Digital Assets: Bakkt Delists Solana (SOL), Polygon (MATIC), Cardano (ADA) Due to Lack of Regulatory Clarity in the US

Only a couple months after finalizing a $155M acquisition of Apex Crypto, an established trading infrastructure provider, the New York–headquartered crypto-assets platform Bakkt Holdings, Inc. (NYSE: BKKT) is delisting three major digital currencies: Solana (SOL), Polygon (MATIC), and Cardano (ADA).

Marc D’Annunzio, Bakkt General Counsel and Secretary, told Fortune that the firm was focused on taking more proactive measures until there is more clarity in the US on how to provide clients with a more extensive option of crypto tokens in a compliant manner.

This latest move has been revealed about a week following the US Securities and Exchange Commission’s (SEC) lawsuits that were announced against Binance and Coinbase, claiming that both crypto giants have been providing unregistered securities to clients.

As noted in the complaints, the SEC claimed for the first time that Solana’s SOL, Polygon’s MATIC, and Cardano’s ADA token are securities. The SEC’s updated definition has led to crypto-asset platforms to re-evaluate which digital tokens they are listing.

Robinhood’s Chief Legal Compliance Officer reportedly told Congress on the day of the Coinbase lawsuit that the Fintech trading app would be reviewing/assessing its product offerings. Notably, Robinhood has now delisted SOL, ADA, and MATIC just three days later.

Bakkt is also taking similar measures. The publicly listed firm—initially established by the Intercontinental Exchange (ICE), the operator of the New York Stock Exchange (NYSE), back in 2018—claims to have adopted a compliance-focused business strategy.

After trying out various business models, the firm is primarily focusing on an innovative service that assists other Fintechs, like Webull and, with offering cryptocurrency trading.

After providing clients with only Bitcoin (BTC) and Ethereum (ETH), Bakkt’s recently announced acquisition of Apex Crypto enabled it to further expand the virtual currencies available to its clients.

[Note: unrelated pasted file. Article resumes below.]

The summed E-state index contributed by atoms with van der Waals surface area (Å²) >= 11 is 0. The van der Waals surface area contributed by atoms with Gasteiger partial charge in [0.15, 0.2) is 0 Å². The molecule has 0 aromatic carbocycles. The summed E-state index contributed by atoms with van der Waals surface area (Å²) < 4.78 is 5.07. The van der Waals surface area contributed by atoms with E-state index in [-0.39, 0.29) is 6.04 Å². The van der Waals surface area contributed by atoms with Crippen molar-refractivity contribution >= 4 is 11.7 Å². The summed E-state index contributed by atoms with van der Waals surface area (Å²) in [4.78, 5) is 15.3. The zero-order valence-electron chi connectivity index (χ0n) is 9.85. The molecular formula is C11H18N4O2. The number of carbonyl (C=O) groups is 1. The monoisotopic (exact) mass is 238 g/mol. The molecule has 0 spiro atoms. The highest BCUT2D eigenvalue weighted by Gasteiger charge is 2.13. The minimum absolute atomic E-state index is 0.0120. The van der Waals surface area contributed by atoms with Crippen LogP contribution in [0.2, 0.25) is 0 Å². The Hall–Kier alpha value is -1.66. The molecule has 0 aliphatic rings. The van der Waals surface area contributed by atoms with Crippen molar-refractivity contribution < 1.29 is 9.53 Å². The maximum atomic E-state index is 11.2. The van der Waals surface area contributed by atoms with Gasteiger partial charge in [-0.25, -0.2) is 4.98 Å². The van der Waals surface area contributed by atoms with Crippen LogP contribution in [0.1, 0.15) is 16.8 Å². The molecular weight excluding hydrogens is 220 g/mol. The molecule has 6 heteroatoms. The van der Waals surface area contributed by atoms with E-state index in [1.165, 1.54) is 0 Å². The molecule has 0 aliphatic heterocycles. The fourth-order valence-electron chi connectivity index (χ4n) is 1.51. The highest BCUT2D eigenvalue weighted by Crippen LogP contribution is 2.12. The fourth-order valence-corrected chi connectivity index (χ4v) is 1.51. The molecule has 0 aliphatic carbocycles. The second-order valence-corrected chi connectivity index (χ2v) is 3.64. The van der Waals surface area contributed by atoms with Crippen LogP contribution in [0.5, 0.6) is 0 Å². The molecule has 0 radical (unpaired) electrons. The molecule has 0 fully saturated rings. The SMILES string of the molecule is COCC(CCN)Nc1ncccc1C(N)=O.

But now cautious of the heightened scrutiny from US regulators, Bakkt wisely started to significantly reduce the list of digital tokens that may come over from Apex.

As part of the comprehensive due diligence process, Bakkt had Apex Crypto delist seven major crypto tokens – which notably includes the failed Terra project as well as the privacy-focused coin Zcash (ZEC).

Following the acquisition in April of this year, Bakkt delisted two more tokens—Algorand’s ALGO and Decentraland’s MANA—a move taken the day after they were identified as securities in an SEC lawsuit filed against Bittrex.

In May, Bakkt decided it would be delisting 25 of its available 36 tokens, with a company representative explaining that the move was made as part of its “regular coin-listing review process” while attempting to follow the “most up-to-date regulatory guidance.”

The most recent delisting is indicative of the relatively hostile crypto environment in the United States, as companies attempt to deal with an unpredictable regulatory approach led by the US SEC.

It’s worth noting that Bakkt currently provides eight other major virtual currencies – which includes Dogecoin (DOGE), Litecoin (LTC), USDC, Shiba Inu, as well as Bitcoin and Ethereum.

In statements shared with Fortune, Gavin Michael, CEO at Bakkt, said:

“It’s fine to tell me where I can’t stand. But you have to tell me how to operate.”

The question of whether digital currencies may be regulated as securities or commodities is now vital to the sector in the United States, with the SEC going after service providers on if and how companies may register with the regulator.

In the SEC’s wide range of enforcement actions, the regulator has gone after service providers for selling crypto tokens that the agency considers to be unregistered securities, with SEC Chairman Gary Gensler claiming that most of the virtual currencies, with the exception of Bitcoin, do qualify as securities. Digital asset companies, meanwhile, state that there is no clear or practical way to register securities or platforms with the agency.

As noted by industry participants, each time that the SEC begins to describe and label a new crypto token as a security as part of a lawsuit, it creates a domino effect throughout the US crypto industry—a practice referred to by industry professionals as “regulation by enforcement.”

Michael added that one of the main reasons that Bakkt delisted ALGO and MANA after the Bittrex lawsuit is that liquidity providers had made the decision to end support for the two digital tokens. This meant that Bakkt would not be able to provide a fairly competitive depth of market.

Even with the considerable threat of potential SEC enforcement actions, Bakkt Chief Product Officer Dan O’Prey explained that a committee actually considers several key factors as part of a routine process when determining if they should continue listing digital tokens.

Some possible considerations may include if the token is a privacy coin, or if it is used for money laundering or other illicit activities, and if there have been hacks or other damaging security problems.

As part of its ongoing business model, Bakkt now intends to further expand its digital asset custody offerings to include other virtual currencies, besides just Bitcoin and Ethereum.

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